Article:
The Borrelia burgdorferi Adenylate Cyclase, CyaB, Is Important for Virulence Factor Production and Mammalian Infection.
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Borrelia burgdorferi, the causative agent of Lyme disease, traverses through vastly distinct environments between the tick vector and the multiple phases of the mammalian infection that requires genetic adaptation for the progression of pathogenesis. Borrelial gene expression is highly responsive to changes in specific environmental signals that initiate the RpoS regulon for mammalian adaptation, but the mechanism(s) for direct detection of environmental cues has yet to be identified. Secondary messenger cyclic adenosine monophosphate (cAMP) produced by adenylate cyclase is responsive to environmental signals, such as carbon source and pH, in many bacterial pathogens to promote virulence by altering gene regulation. B. burgdorferi encodes a single non-toxin class IV adenylate cyclase (bb0723, cyaB). This study investigates cyaB expression along with its influence on borrelial virulence regulation and mammalian infectivity. Expression of cyaB was specifically induced with co-incubation of mammalian host cells that was not observed with cultivated tick cells suggesting that cyaB expression is influenced by cellular factor(s) unique to mammalian cell lines. The 3' end of cyaB also encodes a small RNA, SR0623, in the same orientation that overlaps with bb0722. The differential processing of cyaB and SR0623 transcripts may alter the ability to influence function in the form of virulence determinant regulation and infectivity. Two independent cyaB deletion B31 strains were generated in 5A4-NP1 and ML23 backgrounds and complemented with the cyaB ORF alone that truncates SR0623, cyaB with intact SR0623, or cyaB with a mutagenized full-length SR0623 to evaluate the influence on transcriptional and posttranscriptional regulation of borrelial virulence factors and infectivity. In the absence of cyaB, the expression and production of ospC was significantly reduced, while the protein levels for BosR and DbpA were substantially lower than parental strains. Infectivity studies with both independent cyaB mutants demonstrated an attenuated phenotype with reduced colonization of tissues during early disseminated infection. This work suggests that B. burgdorferi utilizes cyaB and potentially cAMP as a regulatory pathway to modulate borrelial gene expression and protein production to promote borrelial virulence and dissemination in the mammalian host.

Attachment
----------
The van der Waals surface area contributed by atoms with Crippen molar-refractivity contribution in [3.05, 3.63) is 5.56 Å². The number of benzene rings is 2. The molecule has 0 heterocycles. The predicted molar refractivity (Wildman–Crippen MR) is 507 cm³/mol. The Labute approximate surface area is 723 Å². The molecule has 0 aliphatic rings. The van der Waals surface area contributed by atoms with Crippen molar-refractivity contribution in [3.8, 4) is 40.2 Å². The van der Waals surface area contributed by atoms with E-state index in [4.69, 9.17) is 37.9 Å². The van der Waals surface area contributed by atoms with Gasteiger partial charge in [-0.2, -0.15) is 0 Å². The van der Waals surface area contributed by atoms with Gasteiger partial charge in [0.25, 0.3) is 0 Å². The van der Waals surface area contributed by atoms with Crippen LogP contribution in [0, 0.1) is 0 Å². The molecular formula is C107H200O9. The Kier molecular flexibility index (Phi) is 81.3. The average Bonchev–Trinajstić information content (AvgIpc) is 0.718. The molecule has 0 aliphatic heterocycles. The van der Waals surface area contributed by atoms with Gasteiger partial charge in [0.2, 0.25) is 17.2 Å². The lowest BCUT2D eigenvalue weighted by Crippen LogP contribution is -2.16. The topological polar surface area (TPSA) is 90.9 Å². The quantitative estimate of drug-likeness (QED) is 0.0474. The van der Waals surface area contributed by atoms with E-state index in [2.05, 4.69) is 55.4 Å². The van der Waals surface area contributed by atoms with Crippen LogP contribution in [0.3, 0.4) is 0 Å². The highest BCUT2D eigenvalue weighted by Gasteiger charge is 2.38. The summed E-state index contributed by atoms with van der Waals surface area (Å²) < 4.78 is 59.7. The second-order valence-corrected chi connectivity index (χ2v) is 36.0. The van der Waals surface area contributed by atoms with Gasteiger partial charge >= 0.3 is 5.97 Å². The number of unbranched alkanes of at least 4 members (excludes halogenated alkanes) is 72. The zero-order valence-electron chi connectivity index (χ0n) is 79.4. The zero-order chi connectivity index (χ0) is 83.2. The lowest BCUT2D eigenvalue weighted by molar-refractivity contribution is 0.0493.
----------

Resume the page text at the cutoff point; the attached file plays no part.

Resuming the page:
author list (cited authors)
Ante, V. M., Farris, L. C., Saputra, E. P., Hall, A. J., O'Bier, N. S., Oliva Chvez, A. S., ... Hyde, J. A.